A Brazilian Adventure Awaits
In 1923, Willy packed up his tools and bought a one-way ticket to Brazil. Germans had been immigrating to Brazil for almost one hundred years, and he saw no future in Germany for the life he wanted. What did he want? Willy wanted adventure, success and, always, to help his family in Schmirma. Willy was accustomed to the “German way” of doing things, which meant a structured work place, guilds that protected workers and pride in workmanship. He was surprised to find a very loose work environment and casual lifestyle, but he adapted. Once he arrived, he wrote to his family to share the news:
May 15, 1923
Dear Parents and Siblings,
I am writing to tell you that I have arrived safely in Brazil. After my arrival, I continued to the southernmost state of Rio Grande do Sul, but my first stop did not have much work, and I could find only a few Germans. I did get work for a Brazilian blacksmith, but I was supposed to sleep in a shack that was like a pigsty at home with no bed or chair. I naturally turned it down and then traveled with a German, by train, to the city of Pelotas.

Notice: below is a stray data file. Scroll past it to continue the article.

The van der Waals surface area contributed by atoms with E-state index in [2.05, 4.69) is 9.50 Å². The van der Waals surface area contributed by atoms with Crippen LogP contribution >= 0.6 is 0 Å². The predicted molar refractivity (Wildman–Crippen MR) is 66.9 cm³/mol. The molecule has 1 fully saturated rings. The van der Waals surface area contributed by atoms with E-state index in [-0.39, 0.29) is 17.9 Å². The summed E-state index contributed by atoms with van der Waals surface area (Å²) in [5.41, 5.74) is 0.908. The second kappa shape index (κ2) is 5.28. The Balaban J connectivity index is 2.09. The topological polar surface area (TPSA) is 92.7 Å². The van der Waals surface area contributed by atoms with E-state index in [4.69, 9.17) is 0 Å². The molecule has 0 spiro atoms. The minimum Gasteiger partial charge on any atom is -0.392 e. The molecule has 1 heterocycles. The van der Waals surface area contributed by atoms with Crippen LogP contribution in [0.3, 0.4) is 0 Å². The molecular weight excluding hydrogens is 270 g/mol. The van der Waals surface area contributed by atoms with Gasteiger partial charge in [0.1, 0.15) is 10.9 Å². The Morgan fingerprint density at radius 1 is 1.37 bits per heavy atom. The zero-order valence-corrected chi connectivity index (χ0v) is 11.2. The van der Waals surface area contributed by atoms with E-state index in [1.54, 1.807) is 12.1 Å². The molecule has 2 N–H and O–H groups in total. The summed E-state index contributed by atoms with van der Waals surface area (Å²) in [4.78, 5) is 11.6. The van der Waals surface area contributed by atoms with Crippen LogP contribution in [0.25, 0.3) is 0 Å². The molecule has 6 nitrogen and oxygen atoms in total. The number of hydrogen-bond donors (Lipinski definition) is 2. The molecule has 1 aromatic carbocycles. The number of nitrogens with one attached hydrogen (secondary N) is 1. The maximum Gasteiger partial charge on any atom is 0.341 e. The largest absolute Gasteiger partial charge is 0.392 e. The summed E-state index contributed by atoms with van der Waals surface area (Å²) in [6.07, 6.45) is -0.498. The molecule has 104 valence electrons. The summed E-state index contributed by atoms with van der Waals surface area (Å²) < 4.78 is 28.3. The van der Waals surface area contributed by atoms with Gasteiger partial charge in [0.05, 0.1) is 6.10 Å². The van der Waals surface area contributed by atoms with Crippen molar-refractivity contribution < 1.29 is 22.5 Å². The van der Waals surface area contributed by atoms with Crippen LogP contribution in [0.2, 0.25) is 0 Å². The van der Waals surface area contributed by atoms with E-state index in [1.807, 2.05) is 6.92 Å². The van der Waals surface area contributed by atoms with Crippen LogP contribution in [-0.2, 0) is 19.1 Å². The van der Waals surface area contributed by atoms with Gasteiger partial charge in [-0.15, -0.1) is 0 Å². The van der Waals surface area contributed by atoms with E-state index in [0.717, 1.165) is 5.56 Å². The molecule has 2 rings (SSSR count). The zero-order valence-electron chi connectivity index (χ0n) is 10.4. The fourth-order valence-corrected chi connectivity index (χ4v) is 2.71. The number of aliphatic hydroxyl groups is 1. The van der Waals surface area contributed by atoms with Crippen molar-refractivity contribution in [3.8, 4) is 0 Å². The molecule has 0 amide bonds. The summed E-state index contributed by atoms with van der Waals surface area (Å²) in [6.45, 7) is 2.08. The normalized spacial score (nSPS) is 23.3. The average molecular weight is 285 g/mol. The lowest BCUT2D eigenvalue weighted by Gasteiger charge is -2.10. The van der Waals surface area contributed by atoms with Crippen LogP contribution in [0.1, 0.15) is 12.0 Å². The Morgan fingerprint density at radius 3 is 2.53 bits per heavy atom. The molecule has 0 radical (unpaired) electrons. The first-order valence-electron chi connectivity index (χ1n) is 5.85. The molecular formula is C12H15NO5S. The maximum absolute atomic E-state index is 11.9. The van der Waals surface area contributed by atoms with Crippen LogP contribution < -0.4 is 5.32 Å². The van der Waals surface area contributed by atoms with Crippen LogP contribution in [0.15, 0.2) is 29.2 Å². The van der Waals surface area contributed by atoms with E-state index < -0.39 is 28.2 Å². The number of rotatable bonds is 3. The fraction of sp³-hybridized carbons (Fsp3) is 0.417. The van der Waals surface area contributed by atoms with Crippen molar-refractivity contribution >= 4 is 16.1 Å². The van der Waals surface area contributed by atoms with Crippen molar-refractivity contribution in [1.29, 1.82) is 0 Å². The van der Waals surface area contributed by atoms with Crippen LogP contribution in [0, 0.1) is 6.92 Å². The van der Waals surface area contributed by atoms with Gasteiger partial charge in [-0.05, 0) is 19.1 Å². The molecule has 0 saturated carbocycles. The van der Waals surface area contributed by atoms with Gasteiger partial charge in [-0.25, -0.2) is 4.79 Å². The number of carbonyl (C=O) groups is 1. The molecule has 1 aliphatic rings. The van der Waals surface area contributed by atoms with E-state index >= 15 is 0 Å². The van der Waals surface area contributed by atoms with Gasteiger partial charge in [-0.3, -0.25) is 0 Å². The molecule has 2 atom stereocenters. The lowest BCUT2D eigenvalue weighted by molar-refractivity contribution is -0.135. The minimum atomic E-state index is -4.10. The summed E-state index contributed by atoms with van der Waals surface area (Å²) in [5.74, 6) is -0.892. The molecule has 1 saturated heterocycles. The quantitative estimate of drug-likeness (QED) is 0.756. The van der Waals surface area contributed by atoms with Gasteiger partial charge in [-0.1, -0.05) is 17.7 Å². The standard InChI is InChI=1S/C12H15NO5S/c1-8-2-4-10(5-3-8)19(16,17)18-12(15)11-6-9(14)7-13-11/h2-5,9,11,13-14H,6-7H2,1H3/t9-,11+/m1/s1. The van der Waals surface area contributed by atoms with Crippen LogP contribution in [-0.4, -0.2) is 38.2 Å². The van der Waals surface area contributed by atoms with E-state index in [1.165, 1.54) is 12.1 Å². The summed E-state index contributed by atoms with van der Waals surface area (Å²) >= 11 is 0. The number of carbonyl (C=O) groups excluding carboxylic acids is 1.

Shortly after arriving here, I got a job working for a German. It was high time, because I had no more money. I have a good job, and at least the people are very sensible. There are two masters who are brothers-in-law, and they like to drink brandy. The older one drinks his bottle of beer every day and in the evening continues on with drinking. When he is sober, he is quite reasonable. The work is easy, and all the blacksmiths at home will be amazed. You make the iron for the horseshoe yourself. A horse comes along, you take four irons from the nail on the wall, and you slap them on. Whether they are fitted right doesn’t matter or having the runners and a toe or just a point doesn’t matter.